I'm quite picky about books but isn't everyone?
sukouyant
I'm reading Atonement thanks to bunnyb's thumbs up. The premise kind of sort of reminds me of Angels and Insects so far.
mandolyn
vesicapisces, i will definitely put dark rivers of the heart on my list. thanks!

about 50 pgs to the end of odd thomas. i couldn't put it down this weekend. head over heels in love with every.single.character ... so so fearful of what's going to happen. unsure.gif i don't even want to discuss it with coworker who lent it to me, in case he slips and gives away something vital.

goddammit, i hate mysteries/thrillers, too!
anna k
For fun, I'm reading French Trysts, a novel about an American woman who becomes a courtesan in modern-day Paris. It's very romantic and full of fantasy. I'm also reading The Best American Travel Writing 2006. I need this escape.
kari
Kitten, I agree with you Re: Oprah. As much as I can't stand the woman, I believe she does broaden people's horizons. That's never a bad thing.

Faerie....I just finished The Memory Keeper's Daughter & loved it. Esp the author's writing style. At times I thought it was a bit slow, but then she'd always pick it back up just in time for me.

I am currently re-reading The Corrections.
candycane_girl
Okay, so just to jump on the Oprah bandwagon, yeah it's great that she can get people reading but is there anyway to buy Middlesex without the words "Oprah Book Club" plastered over it?
sukouyant
aww I like Oprah, albeit I never watch her show, she's good people. I'm plowing through the-big-pile-off-reads-languishing-beside-my-bed slooooowly. This week is:Winkie, Clifford Chase (about a teddy bear on the lam), Bare: the naked truth about stripping, Elisabeth Eaves, Atonement, and Lyonesse, Jack Vance


QUOTE(candycane_girl @ Jul 11 2007, 09:12 AM) *
Okay, so just to jump on the Oprah bandwagon, yeah it's great that she can get people reading but is there anyway to buy Middlesex without the words "Oprah Book Club" plastered over it?


Bwaha, try bookfinder.com for older editions maybe?
bunnyb
Finished Life of Pi and LOVED it.
MaybeSparrow
QUOTE(candycane_girl @ Jul 11 2007, 09:12 AM) *
Okay, so just to jump on the Oprah bandwagon, yeah it's great that she can get people reading but is there anyway to buy Middlesex without the words "Oprah Book Club" plastered over it?



I am actually reading a copy of it I bought on amazon that doesn't mention Oprah anywhere, but even if you had to buy one without it, it is so worth it. I love this book so much.
divaintraining
I read Middlesex a long time ago, because of The Virgin Suicides and thought it was really just a great story. That author is now on my "must buy new books when released" list with Michael Cunningham.

On to a different kind of reading - what other magazines do y'all read regularly? I've become a magazine junkie lately, probably because it's very easy to read on the metro to and from the office, and mags are fast and fun. I am (to my somewhat shame) a regular reader of Cosmo. I still love Rolling Stone (i love that it's embraced being so political now!). Over the past couple of months I've gotten into More Magazine, which usually has a lot of good kind of more thoughtful women's articles than a lot of the standard women's mags. I always feel like I've maybe even learned something from reading it, in addition to skin care tips and that kind of thing. It's pretty good. What about y'all?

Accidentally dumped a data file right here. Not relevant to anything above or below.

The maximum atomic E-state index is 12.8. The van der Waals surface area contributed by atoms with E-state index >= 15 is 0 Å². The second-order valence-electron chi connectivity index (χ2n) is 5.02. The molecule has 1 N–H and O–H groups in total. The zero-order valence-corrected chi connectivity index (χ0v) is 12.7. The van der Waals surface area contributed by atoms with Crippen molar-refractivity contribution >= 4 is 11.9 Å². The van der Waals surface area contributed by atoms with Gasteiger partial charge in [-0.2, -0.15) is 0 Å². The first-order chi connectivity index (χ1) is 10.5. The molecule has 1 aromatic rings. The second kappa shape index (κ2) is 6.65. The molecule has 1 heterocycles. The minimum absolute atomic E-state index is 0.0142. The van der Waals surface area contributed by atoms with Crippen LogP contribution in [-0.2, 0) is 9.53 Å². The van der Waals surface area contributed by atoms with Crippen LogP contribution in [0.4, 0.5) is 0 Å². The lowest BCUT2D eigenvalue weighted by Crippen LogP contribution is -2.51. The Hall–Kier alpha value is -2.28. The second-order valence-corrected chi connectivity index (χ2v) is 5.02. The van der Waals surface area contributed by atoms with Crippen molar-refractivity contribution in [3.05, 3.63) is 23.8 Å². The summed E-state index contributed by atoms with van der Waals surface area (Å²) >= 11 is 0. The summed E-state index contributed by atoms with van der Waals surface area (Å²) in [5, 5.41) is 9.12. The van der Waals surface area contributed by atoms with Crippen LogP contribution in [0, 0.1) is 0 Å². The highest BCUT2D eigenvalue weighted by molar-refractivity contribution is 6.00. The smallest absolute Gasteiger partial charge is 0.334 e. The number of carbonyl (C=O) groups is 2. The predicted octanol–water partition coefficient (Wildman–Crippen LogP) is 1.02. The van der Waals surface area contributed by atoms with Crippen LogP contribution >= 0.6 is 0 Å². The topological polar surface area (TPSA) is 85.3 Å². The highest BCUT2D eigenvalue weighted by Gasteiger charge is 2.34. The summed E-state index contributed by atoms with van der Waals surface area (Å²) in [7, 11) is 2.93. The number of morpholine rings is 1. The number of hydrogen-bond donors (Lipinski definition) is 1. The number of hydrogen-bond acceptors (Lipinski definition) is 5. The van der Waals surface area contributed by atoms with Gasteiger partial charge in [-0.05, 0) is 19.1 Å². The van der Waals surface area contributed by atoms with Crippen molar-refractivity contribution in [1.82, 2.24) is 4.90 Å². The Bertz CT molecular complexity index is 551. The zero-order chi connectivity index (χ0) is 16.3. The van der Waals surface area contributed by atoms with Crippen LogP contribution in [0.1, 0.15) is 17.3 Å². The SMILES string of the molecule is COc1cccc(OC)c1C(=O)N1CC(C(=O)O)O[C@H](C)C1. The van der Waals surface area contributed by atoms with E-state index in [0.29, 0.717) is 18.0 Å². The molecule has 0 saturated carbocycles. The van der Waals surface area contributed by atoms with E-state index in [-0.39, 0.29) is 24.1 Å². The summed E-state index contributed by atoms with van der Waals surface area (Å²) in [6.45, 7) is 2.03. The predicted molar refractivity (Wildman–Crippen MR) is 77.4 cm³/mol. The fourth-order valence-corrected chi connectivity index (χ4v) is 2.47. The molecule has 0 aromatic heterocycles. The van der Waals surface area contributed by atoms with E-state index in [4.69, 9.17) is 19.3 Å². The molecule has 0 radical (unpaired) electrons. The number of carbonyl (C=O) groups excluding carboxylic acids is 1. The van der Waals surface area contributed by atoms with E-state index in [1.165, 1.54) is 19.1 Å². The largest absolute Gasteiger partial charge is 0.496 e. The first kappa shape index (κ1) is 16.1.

kari
Hey diva!

Magazines....I get Domino, Real Simple, Bon Apetit, Food & Wine, & Gourmet. Too many! I am trying out the 3 food ones to see which I like. I'm gonna drop Bon Apetit & Gourmet.

Glamour magazine is my guilty pleasure. It's so fluffy, sometimes it's just what I need. For music mags, I like Mojo & Q but rarely buy them b/c they are expensive.

crazyoldcatlady
i'm with ya, diva. i've been in magazine mode lately, prolly cause i can't get into my books lately/short attention span.

i've been digging shape magazine, town & country (to look at all the way expensive purty things), and some local/state mags (usually have info about cool stuff going on/random articles).

the glossy tabloids have been way boring.
AdviceVixensRawk
Yo, peeps! Since you're all literary creatures I thought I'd drop a line about my new novel, Jasper Out of Nowhere. You can currently check it out at www.jasperoutofnowhere.blogspot.com

This is my bebe and agents have told me it's "gorgeous but not marketable." I'm totally trying to prove them wrong and to get it out there!

So... if you have kind words please leave them in the comments section...

I can't thank you enough!

Cheers!

-sonia rolleyes.gif
crazyoldcatlady
*yawn*

ANYWAY,

I finished Elie Weisel's Night in one gulp today. (candycane, i got my copy off of bookmooch, sans oprah label).
Now I just have this pervasive sadness hanging over me all day. So powerful. He is such a gifted writer, if that can be said of such a horrific narrative.
I read his Dawn a while back as well, also intense but addictive.

I'm moving onto Lovely Bones now...
faerietails2
I heard the audiobook of Night and it haunted me forever. It's such a great book.

I'm reading Incendiary by Chris Cleave and it's really really good. It's about this woman trying to move on after her husband and son are killed in a terrorist attack in London. I've been in bed all morning reading it. I'm about halfway through.